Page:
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Stay with established spelling – If an article has been in a given dialect for a long time, and there is no clear reason to change it, leave it alone. Editors should not change the spelling used in an article wholesale from one variant to another, unless there is a compelling reason to do so (which will rarely be the case). Other editors are justified in reverting such changes. Fixing inconsistencies in the spelling is always appreciated.
Clinical and Experimental Optometry has an article showing that Clifton Pugh on biographical, inheritance and other grounds was was a protanope. I have looked hard but cannot see any place suitable for this information in the article. There is no section for "notable color blind people" though such sections exist for example for Prosopagnosia. I have put this information with reference (more details are in the online abstract) in Color blindness and occupations though this is not the ideal place. However the information is important since it shows that color blindness should not stop people for seeking to become artists if that is their talent.
Epidemiology: Prevalence of color blindness table
The Epidemiology section suggests there is regional variation in the incidence of color blindness. It is not clear whether the information in the present table is for the world or for a particular country or region (and the source from which the table is copied is silent on this). It would be useful instead to have a table illustrating the regional variation, if there is a good source for such information. --Frans Fowler (talk) 06:46, 27 December 2014 (UTC)
Adding of 4 Citations to help credibility of article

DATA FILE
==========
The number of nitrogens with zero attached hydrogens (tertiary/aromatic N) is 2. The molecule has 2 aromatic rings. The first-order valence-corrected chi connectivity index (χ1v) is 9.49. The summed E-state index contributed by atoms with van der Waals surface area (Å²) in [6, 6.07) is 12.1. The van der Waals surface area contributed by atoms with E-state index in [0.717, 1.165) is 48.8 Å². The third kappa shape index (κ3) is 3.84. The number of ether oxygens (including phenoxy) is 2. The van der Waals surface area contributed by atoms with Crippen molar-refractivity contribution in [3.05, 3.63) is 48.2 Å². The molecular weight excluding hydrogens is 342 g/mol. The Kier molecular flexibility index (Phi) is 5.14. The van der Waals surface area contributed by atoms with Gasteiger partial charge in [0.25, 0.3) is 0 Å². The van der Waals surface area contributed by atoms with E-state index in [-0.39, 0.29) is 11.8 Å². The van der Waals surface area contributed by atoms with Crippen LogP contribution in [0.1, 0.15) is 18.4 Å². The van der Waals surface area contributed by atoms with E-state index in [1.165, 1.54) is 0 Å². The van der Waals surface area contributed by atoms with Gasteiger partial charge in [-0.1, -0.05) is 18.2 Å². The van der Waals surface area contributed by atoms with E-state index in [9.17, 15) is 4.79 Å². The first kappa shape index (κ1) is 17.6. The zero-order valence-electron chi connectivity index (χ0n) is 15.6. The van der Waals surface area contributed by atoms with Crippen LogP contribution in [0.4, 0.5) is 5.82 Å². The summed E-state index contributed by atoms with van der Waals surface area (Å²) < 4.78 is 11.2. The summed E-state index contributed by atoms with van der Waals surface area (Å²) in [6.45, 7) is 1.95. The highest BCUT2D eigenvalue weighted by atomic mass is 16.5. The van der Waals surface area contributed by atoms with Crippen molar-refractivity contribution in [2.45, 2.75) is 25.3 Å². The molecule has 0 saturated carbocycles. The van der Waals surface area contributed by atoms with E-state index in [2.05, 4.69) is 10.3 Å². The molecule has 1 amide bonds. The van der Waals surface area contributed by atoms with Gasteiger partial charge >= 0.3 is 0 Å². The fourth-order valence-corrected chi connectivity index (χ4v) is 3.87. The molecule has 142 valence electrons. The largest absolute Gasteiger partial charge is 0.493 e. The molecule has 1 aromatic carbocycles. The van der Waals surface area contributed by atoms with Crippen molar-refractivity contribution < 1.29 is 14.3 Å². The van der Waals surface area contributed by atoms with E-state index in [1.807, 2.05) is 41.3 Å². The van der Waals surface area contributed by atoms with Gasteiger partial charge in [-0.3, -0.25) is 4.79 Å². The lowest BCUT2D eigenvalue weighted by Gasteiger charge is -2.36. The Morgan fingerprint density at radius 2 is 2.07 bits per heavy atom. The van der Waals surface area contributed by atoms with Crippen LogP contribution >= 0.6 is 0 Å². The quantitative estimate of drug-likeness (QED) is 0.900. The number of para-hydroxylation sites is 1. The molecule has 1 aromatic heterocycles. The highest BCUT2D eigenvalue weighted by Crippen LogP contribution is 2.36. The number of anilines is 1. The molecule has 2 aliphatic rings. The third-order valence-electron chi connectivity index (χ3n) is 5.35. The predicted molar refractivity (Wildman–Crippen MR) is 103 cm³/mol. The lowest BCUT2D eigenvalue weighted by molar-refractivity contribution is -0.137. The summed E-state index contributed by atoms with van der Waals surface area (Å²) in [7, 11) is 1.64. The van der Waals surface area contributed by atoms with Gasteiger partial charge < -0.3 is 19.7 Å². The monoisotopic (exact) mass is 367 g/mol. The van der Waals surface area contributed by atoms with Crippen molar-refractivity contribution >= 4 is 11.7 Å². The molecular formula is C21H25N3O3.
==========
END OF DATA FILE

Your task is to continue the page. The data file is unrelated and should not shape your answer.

1. Updated a source in the background about statistics of those color blind 2. Added in a sentence in Anomalous trichromacy section to give readers better understanding of its relevance in comparison to other types of color blindness with a notable source. 3. Added in a notable source about Ishihara color test 4. Added source to Design Implication section
Are these novel enough to merit space? Any experts?
Possible text: More recently, spectrum-notching eyeglasses have been developed ; like tinted glasses, they cut out some spectral frequencies, but in a narrower, sharper-edged frequency range . — Preceding unsigned comment added by HLHJ (talk • contribs) 15:38, 24 February 2015 (UTC)
For the sake of pluralism please remove the U.S.A. flag and put another more appropriate image, since this is a scientific topic I consider that no political topics, imaginery or symbolism must be used. Thanks. I recommend the image of the reference  , which is creative commons free and shows better the different color blindness problems. — Preceding unsigned comment added by 188.8.131.52 (talk) 15:24, 28 February 2015 (UTC) |I agree with you. Why don't you do it?--Michael (talk) 10:04, 9 March 2015 (UTC)
How are colorblind people like me supposed to understand the difference between the pictures of apples? The pictures showing how a colorblind person would see the apples are intended for people with normal vision. For me, I can clearly see the left apple is red and the right one is green. And the pictures beneath show them with brownish tones. Am I even considered colorblind? I know there are different types (I'm talking about the red-green one), but are there degrees of color blindness? I have no problems with distinguishing red from green except that I fail to see the numbers in those pictures, which have no practical use in everyday life. --184.108.40.206 (talk) 21:06, 17 March 2015 (UTC)
Yes there are degrees of color blindness, and yes if you can't see the numbers then you have a form of color blindness indeed, but probably not severe enough as to interfere with your life. For more info you can probably read this site, it's very interesting http://www.color-blindness.com/ --Krystaleen 03:50, 18 March 2015 (UTC)